Next, the Respondents argue that Immigration and Naturalization Service and Department of Justice were incorrectly decided by the Authority. Id. at 32. The Respondents maintain that the Panel did not have the authority under section 7119(b)(1) of the Statute to order the parties to submit their impasse to an outside arbitrator and, consequently, the arbitrator had no jurisdiction to resolve the impasse. Id. at 33, 35. The Respondents also argue that section 7119(c)(5)(B)(iii) of the Statute does not authorize the Panel to require the parties to submit their impasse to an outside arbitrator, and that the Panel cannot decline to exercise its own jurisdiction under section 7119(b)(1) by directing the parties to an outside interest arbitrator. Id. at 41, 46. The Respondents further argue, in this latter regard, that the Panel is "subverting Congress's budget determinations" by requiring the parties to spend their own funds to pay for an outside arbitrator when it is the Panel that has been authorized by Congress to resolve impasses. Id. at 48.

The Respondents argue, alternatively, that if the Panel had the jurisdiction to order outside arbitration, then the Arbitrator could only assert jurisdiction over the issues that were at impasse. Id. at 49. The Respondents claim that the portions of the agreement to which the parties had voluntarily agreed (three provisions), or which had been resolved by the Arbitrator during the mediation phase of the mediation/arbitration process (one provision), were not at impasse during the arbitration phase of the proceeding and, therefore, were not matters over which the Arbitrator had jurisdiction. Instead, the Respondents argue that the Authority should have considered those four provisions, which had been declared nonnegotiable by the agency head, in Department of Justice, rather than dismissing the petition for review. Id. at 50-51.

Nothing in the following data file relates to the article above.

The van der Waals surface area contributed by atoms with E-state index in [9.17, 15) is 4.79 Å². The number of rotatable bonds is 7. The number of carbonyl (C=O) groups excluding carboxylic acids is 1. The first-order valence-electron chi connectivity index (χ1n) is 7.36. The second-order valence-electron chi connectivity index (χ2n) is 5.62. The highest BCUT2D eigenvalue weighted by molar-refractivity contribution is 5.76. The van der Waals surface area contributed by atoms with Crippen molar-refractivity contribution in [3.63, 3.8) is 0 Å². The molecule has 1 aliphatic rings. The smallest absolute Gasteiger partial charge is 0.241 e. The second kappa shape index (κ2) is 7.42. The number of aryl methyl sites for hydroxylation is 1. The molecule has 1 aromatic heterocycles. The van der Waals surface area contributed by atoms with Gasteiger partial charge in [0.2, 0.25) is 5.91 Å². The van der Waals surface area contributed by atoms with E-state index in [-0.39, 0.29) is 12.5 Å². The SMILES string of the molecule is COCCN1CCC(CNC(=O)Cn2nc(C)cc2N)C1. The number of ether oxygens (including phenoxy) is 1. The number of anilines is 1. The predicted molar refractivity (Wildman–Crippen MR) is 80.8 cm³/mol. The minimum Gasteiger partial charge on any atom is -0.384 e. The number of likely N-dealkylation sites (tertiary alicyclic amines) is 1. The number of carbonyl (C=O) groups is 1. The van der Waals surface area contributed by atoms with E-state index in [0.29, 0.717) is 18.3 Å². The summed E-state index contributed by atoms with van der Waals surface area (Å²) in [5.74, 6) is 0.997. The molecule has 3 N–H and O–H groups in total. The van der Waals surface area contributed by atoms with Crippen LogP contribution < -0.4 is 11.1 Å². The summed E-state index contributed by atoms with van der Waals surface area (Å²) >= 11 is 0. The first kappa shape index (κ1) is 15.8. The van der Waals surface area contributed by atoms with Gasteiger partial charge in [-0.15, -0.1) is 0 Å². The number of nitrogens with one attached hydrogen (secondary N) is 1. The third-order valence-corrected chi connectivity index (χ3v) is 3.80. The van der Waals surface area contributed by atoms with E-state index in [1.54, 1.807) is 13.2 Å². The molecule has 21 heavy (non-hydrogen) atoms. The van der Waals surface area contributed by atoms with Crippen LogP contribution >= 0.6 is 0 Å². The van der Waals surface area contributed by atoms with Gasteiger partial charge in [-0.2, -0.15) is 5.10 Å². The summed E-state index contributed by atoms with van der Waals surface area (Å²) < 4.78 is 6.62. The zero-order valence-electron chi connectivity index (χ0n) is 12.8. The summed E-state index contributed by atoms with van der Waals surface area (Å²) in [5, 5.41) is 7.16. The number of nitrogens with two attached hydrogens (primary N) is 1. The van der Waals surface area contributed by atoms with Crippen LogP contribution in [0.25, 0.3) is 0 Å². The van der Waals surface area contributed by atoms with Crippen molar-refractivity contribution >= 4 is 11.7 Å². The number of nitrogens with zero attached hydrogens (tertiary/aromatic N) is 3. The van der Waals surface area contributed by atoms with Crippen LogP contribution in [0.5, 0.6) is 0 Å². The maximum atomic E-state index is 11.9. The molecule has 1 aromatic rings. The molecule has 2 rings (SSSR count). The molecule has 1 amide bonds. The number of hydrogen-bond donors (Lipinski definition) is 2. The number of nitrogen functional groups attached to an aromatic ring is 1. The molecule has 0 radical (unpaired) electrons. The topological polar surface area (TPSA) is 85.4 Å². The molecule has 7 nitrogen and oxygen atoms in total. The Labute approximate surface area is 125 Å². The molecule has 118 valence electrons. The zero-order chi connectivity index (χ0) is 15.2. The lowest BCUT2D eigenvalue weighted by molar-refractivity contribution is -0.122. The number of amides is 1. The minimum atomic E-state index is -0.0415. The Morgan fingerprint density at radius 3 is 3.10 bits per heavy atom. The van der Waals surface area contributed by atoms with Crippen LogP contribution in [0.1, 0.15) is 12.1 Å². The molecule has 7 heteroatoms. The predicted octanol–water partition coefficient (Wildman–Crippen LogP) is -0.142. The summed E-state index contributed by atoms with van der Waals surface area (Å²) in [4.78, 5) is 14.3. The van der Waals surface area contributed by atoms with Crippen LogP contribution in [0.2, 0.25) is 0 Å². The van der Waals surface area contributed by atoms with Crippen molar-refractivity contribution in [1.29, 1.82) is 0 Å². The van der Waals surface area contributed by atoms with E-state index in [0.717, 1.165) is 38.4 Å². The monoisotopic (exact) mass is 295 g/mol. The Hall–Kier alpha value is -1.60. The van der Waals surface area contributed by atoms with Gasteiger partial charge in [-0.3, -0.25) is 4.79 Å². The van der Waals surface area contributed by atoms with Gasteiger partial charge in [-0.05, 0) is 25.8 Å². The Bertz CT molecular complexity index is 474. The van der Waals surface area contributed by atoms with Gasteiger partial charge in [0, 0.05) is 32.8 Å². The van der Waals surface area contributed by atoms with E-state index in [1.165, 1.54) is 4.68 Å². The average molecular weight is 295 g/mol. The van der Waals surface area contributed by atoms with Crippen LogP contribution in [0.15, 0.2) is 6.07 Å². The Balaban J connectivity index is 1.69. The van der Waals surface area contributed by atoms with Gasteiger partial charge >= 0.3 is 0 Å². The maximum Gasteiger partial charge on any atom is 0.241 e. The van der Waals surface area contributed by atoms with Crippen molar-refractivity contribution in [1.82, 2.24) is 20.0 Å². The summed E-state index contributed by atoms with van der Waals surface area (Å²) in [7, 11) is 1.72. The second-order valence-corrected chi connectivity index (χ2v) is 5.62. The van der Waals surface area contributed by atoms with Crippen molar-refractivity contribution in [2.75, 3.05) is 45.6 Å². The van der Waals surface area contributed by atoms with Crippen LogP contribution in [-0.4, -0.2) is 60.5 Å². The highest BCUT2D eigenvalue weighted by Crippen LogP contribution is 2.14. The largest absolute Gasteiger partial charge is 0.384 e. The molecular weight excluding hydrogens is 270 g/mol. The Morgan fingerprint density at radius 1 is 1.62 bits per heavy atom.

The Respondents further argue, assuming the Panel had the authority to direct the parties to outside arbitration, that there are three reasons why the Authority did not have jurisdiction to resolve the exceptions under section 7122: (1) a declaration of nonnegotiability must be resolved in the same manner when a provision is imposed by an outside arbitrator as when the Panel itself imposes provisions; (2) interest arbitration awards are different from grievance arbitration awards in that interest arbitration awards are susceptible to declarations of nonnegotiability which may be challenged through the negotiability or unfair labor practice procedures of the Statute; and (3) agency heads are required to review arbitrator-imposed language under section 7114(c) of the Statute. Id. at 53-54.

Next, the Respondents argue that Article 32, Section B is nonnegotiable, principally because the provision would allow the release of information without employee consent. Id. at 82-83. The Respondents rely on the Privacy Act, 5 U.S.C. § 552a, and Federal and private sector case law to support their position that the information may not be released. The Respondents also argue that the Authority's decision in National Treasury Employees Union, Chapter 237 and U.S. Department of Agriculture, Food and Nutrition Service, Midwest Region, 32 FLRA 62, 67-72 (1988) (National Treasury Employees Union), in which provisions essentially the same as Article 32, Section B, were found to be negotiable, is inconsistent with United States Department of Justice v. Reporters Committee For Freedom Of the Press, 489 U.S. 749 (1989) and the Privacy Act. Id. at 84-85. The Respondents argue that the provision here is similarly inconsistent with the Privacy Act.

Finally, the Respondents claim that if the General Counsel argues that the agency head had no authority to review the renegotiated Article 32, Section B, the Authority should not consider the argument. The Respondents indicate that the General Counsel's position in the complaint is based on the disapproval of the provision being improper, and not on review of the provision. Consequently, the Respondents argue that "[t]he General Counsel cannot now take the position that the agency head had no authority to even review Article 32 as renegotiated on January 6, 1989." Id. at 103.

B. The General Counsel